Mahabharata Bhishma Parva Chapter 121:2

Mahabharata Bhishma Parva (Bhagavat-Gita Parva) Chapter 121:2

The Pandavas, on the other hand, having won the victory, stood at the head of their ranks. And they all blew their large conchs decked with gold. And when in consequence of their joys thousands of trumpets, O sinless one, were blown there, we beheld O monarch, the mighty Bhimasena, the son of Kunti, sporting in great glee, having quickly slain many hostile warriors endued with great strength. And a great swoon overtook all the Kurus. And Karna and Duryodhana repeatedly drew long breaths. When the Kuru grandsire Bhishma fell down, thus, cries of sorrow were heard all round, and the greatest confusion prevailed (among the Kuru army). Beholding Bhishma fallen, thy son Dussasana, with great speed, entered the division commanded by Drona. That hero, clad in mail and at the head of his own troops, had been placed by his elder brother (for the protection of Bhishma). That tiger among men now came, plunging the troops he had commanded into grief. Beholding him coming towards them, the Kauravas surrounded prince Dussasana, desirous, O monarch, of hearing what he had to say. Then Dussasana of Kuru's race informed Drona of Bhishma's slaughter. Drona then, hearing those evil tidings, suddenly fell down from his car.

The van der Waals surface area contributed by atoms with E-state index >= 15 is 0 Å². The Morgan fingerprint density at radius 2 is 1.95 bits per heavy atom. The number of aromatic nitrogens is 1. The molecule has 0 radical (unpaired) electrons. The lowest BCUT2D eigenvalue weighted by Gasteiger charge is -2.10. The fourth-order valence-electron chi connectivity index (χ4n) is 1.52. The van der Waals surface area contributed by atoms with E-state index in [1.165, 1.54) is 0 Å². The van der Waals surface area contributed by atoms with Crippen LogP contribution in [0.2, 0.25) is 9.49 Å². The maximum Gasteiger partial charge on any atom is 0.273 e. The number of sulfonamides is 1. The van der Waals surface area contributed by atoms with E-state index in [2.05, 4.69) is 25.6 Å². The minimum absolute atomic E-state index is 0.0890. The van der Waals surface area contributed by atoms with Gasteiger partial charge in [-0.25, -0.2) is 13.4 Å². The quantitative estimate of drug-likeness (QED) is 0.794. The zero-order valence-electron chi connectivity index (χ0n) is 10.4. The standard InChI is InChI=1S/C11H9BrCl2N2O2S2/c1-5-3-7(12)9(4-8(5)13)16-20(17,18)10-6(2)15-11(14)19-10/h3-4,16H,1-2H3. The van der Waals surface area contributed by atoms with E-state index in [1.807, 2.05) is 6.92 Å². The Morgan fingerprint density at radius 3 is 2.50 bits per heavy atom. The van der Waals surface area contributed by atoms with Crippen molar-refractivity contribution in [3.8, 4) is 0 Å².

Then the valiant son of Bharadwaja, quickly recovering his senses, forbade the Kuru army, sire, to continue the fight. Beholding the Kurus desist from battle, the Pandavas also, through messengers on fleet horses, forbade their orders, ceased to fight, the kings of both armies, putting off their armour, all repaired to Bhishma. Desisting from the fight, thousands of (other) warriors then, proceeded towards the high-souled Bhishma like the celestials towards the Lord of all creatures. Approaching Bhishma who was then, O bull of Bharata's race, lying (on his bed of arrows), the Pandavas and the Kurus stood there, having offered him their salutations. Then Santanu's son Bhishma of righteous soul addressed the Pandavas and the Kurus who having reverenced him thus, stood before him. And he said,—'Welcome to you, ye highly blessed ones! Welcome to you, ye mighty car-warriors! Gratified am I with your sight, ye that are the equals of the very gods.'—Thus addressing them with his head hanging down, he once more said,—'My head is hanging down greatly. Let a pillow be given to me!'—The kings (standing there) then fetched many excellent pillows that were very soft and made of very delicate fabrics. The grandsire, however, desired them not. That tiger among men then said unto those kings with a laugh,—'These, ye kings, do not become a hero's bed.'—Beholding them that foremost of men, that mightiest of car-warriors in all the worlds, viz., the mighty-armed Dhananjaya the son of Pandu, he said,—'O Dhananjaya, O thou of mighty arms, my head hangeth down, O sire! Give me a pillow such as thou regardest to be fit!